Commentary & Opinion
Romanian Children Receiving Antiretroviral Drugs, But "Much More Needs to Be Done," Letter to Editor Says
February 17, 2004
The HIV/AIDS epidemic has not been defeated in any country, "and least of all in Romania," Richard Jonas, a board member of Aiding Romania's Children, writes in a letter to the editor of the New York Times in response to a Feb. 11 "Times article about Romania's fight against HIV/AIDS (Jonas, New York Times, 2/16). According to the Times, Romania has become a model among countries outside of North America or Western Europe of how governments, pharmaceutical companies and international organizations can work together to improve access to three-drug antiretroviral therapy for HIV-positive people (Kaiser Daily HIV/AIDS Report, 2/11). Although Romania is "ahead of some poor countries" in providing combination antiretroviral therapy to some HIV-positive patients, including children, "that's only a small part of the picture," Jonas says. HIV-positive Romanian children continue to die from AIDS-related diseases, other "essential" medications are "prohibitively expensive or not available" and everything from food to school supplies "is in short supply," according to Jonas. While "[w]e can all rejoice that children are, finally, getting regular supplies of their triple therapies ... much more needs to be done," Jonas concludes (New York Times, 2/16).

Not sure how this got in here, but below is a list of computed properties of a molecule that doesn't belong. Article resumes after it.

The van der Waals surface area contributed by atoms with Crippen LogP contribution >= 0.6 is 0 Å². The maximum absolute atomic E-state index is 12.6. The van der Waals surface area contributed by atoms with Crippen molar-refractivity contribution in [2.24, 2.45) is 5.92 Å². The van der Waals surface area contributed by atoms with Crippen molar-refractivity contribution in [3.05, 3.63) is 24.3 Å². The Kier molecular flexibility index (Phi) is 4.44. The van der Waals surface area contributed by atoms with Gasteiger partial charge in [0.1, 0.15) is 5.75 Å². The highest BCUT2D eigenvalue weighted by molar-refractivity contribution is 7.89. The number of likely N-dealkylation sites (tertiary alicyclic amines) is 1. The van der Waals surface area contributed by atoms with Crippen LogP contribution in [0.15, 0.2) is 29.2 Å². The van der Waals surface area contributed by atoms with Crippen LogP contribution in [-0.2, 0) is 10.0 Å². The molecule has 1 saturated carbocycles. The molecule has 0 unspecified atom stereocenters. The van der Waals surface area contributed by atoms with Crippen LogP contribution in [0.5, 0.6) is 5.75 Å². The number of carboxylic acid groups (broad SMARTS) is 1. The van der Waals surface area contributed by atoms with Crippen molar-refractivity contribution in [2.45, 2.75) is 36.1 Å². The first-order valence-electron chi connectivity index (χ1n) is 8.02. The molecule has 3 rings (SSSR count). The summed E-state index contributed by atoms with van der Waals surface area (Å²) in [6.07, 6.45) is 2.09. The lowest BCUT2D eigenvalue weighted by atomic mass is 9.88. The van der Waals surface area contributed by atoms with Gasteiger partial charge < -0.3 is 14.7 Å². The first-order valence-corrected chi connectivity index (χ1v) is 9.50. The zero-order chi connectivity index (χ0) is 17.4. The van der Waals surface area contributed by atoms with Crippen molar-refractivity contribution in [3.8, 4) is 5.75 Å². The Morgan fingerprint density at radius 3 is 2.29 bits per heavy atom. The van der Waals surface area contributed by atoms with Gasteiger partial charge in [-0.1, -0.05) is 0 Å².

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This article was provided by Henry J. Kaiser Family Foundation. It is a part of the publication Kaiser Daily HIV/AIDS Report. Visit the Kaiser Family Foundation's website to find out more about their activities, publications and services.